Government, Gary DeMar suggests, is usually defined far too narrowly. In America, we use the term to refer to the three branches of the Federal system, or to describe the evil forces collectively known as The Man. As DeMar demonstrates, however, government is a fundamental element of human existence—the most basic governmental unit being the family, which exists for the government of children.
Other governments include the district, city, county, state and national governments, which DeMar puts collectively (along with the family and Church) under forms of civil government. This isn't your typical "government curriculum": DeMar's goal is to identify the biblical basis for government, what Scripture describes as its parameters and duties, and how Christians can promote and actualize a government rooted in Christian faith and ideals.
There are three volumes (illustrated in black and white) with text to read and discussion/review questions at the end of each chapter. While space is provided for recording answers to the questions in the books themselves, thorough responses will require more room than is offered. Answers to all questions are included; it's a good idea to have students read these after they've completed the exercises.
Each chapter begins with an introductory statement offering an encapsulation of that chapter's content. Then comes the text, then the questions and answers, then a summary wrapping everything up. This could be a student-directed course, though it's probably more productive if it's teacher-led, since part of internalizing ideas is expressing them to others, and the end-of-lesson questions really do provide plenty to talk about.
For each discussion question DeMar includes passage references for extensive supplemental Bible readings. These always correspond to the content of the questions, and either illuminate or support the claims and positions found in the text. You can skip these readings, but to get the full effect of the course (and really, to understand its purpose) you'll need to read each Bible passage and reflect on it while answering or discussing the questions.
No supplemental teacher resources are available, though the books are self-contained and you shouldn't need any. Tests for the first two books are available through Christian Liberty Press, with two-page tests for each chapter (and a final exam) gauging students' retention with multiple choice and true/false questions. Answers are included at the back of the packet.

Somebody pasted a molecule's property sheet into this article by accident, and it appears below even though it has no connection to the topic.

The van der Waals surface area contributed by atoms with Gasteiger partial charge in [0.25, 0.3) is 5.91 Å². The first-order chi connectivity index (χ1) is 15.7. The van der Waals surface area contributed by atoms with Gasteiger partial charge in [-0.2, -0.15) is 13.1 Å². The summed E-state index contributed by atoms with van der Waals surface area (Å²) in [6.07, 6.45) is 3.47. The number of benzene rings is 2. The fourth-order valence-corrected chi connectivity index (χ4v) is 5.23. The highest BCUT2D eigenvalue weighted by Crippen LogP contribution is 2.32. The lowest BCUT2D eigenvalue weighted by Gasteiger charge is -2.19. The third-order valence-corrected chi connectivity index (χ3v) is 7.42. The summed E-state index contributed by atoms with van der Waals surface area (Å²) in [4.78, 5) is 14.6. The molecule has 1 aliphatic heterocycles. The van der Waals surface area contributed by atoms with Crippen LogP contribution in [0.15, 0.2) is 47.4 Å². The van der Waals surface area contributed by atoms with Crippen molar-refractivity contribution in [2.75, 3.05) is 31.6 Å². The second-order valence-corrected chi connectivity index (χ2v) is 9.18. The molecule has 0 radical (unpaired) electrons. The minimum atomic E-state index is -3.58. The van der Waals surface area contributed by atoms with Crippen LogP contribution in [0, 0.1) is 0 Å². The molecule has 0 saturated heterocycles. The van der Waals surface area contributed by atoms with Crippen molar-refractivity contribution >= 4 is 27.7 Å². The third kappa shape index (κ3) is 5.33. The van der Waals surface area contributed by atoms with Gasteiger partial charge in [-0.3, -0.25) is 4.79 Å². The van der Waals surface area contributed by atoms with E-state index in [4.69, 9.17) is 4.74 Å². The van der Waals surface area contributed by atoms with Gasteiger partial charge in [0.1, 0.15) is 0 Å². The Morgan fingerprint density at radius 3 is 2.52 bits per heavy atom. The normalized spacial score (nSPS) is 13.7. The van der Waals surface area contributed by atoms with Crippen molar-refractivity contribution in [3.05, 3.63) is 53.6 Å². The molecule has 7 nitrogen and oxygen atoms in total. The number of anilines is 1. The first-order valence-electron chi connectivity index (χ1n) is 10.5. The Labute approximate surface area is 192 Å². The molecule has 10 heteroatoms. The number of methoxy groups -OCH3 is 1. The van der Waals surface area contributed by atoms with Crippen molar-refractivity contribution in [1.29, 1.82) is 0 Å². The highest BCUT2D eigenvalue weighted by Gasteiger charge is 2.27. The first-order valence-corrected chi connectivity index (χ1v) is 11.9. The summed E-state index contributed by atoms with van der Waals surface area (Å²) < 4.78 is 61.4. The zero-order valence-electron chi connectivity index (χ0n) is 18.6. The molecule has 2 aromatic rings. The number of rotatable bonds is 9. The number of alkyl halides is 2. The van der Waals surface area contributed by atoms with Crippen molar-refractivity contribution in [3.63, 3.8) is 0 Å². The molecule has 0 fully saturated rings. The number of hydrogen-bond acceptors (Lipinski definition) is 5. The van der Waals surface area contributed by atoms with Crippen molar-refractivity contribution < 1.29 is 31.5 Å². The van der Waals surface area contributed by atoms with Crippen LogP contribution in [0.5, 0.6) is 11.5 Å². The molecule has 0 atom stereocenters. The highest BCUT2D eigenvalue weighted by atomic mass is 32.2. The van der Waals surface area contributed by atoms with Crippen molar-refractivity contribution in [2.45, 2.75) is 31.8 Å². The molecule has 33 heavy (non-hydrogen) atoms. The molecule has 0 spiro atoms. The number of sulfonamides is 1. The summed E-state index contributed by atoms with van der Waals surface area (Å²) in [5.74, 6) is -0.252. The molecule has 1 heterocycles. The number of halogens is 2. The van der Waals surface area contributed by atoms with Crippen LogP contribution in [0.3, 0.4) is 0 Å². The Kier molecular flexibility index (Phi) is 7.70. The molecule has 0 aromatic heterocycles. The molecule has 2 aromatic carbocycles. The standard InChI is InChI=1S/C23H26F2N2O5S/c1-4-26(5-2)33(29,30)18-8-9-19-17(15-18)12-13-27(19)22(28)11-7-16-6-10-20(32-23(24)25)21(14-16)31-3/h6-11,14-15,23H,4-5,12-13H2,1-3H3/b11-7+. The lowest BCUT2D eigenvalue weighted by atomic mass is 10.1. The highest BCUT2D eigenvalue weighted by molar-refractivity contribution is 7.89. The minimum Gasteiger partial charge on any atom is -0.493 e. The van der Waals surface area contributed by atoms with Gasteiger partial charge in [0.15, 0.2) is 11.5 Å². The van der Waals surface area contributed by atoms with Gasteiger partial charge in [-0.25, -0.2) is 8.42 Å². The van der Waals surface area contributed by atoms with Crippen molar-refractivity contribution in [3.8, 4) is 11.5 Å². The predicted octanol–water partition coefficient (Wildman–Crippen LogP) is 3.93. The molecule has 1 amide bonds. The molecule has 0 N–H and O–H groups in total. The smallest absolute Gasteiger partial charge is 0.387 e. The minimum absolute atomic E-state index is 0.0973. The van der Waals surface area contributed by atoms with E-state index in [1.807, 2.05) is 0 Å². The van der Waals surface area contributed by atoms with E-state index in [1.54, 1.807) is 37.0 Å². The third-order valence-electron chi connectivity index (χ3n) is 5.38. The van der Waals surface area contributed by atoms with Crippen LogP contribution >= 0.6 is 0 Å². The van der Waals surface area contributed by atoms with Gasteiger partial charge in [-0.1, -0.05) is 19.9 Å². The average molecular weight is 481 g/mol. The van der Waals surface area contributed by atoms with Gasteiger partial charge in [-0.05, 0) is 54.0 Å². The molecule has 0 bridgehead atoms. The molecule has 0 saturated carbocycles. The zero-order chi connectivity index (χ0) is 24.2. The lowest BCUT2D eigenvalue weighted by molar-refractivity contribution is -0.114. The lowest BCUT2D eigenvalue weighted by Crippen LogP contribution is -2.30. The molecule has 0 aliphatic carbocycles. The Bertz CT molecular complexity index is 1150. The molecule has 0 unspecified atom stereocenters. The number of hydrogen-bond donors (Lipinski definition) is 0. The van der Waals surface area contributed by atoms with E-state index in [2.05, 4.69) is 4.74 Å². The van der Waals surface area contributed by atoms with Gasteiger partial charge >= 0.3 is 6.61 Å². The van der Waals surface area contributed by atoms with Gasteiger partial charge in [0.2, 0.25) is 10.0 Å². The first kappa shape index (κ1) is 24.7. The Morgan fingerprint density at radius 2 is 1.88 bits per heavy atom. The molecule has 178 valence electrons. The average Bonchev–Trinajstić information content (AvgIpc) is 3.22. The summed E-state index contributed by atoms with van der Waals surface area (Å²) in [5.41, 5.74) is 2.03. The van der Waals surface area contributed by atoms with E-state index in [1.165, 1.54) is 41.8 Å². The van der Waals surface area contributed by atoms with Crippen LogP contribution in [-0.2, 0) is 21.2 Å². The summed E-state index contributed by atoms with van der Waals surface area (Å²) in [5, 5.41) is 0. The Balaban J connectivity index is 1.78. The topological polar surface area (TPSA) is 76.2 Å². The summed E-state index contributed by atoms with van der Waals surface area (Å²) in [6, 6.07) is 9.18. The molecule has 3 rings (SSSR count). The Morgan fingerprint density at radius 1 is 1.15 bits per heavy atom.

While each volume has its own focus, all of them rely on the Bible and Christian doctrine, history, philosophy and critical thinking to make their collective point—that government is God-ordained, and ought therefore to represent godliness to its subjects. Volume I presents a biblical view of and standard for earthly governments, Volume II looks at particular governmental issues (like the economy and sovereignty, not "hot topics" like abortion and homosexuality), and Volume III offers a program and strategy for turning America back to God.
That's not to suggest DeMar believes simply changing governmental structure or laws will make Americans more godly; as he says repeatedly, the only path to true reform is the regeneration of men's hearts through Jesus Christ. There are some postmillennial overtones throughout the texts, and a fair amount of "America was founded on Christian principles" rhetoric that some will find fault with, but overall his approach is balanced and biblical.
The content of God & Government (now also available in a single-volume hardcover edition) is challenging for high school students and adults alike. It is designed primarily for an academic setting, though it could also work well as the basis for a Sunday school class or book study group. If you're having your kids work through it by themselves, we suggest waiting till they're high school juniors or seniors.
If you're looking for a course to describe the specific machinations of the United States government, you'll have to look elsewhere. If, however, you're looking to understand government itself from a biblical perspective, this is an excellent starting place. DeMar's style is accessible yet wise, and the relatively short chapters will provide fuel for thought long after the books have been set aside.
Even if you find yourself disagreeing with certain statements, DeMar's rational and Scriptural arguments are difficult to dispute. (Not impossible necessarily, just difficult.) These aren't just good books from an academic perspective, however; these are the kind of books more Christians ought to read if they want to truly have an impact on society and not simply watch as our nation slips further and further away from any kind of Christian mooring.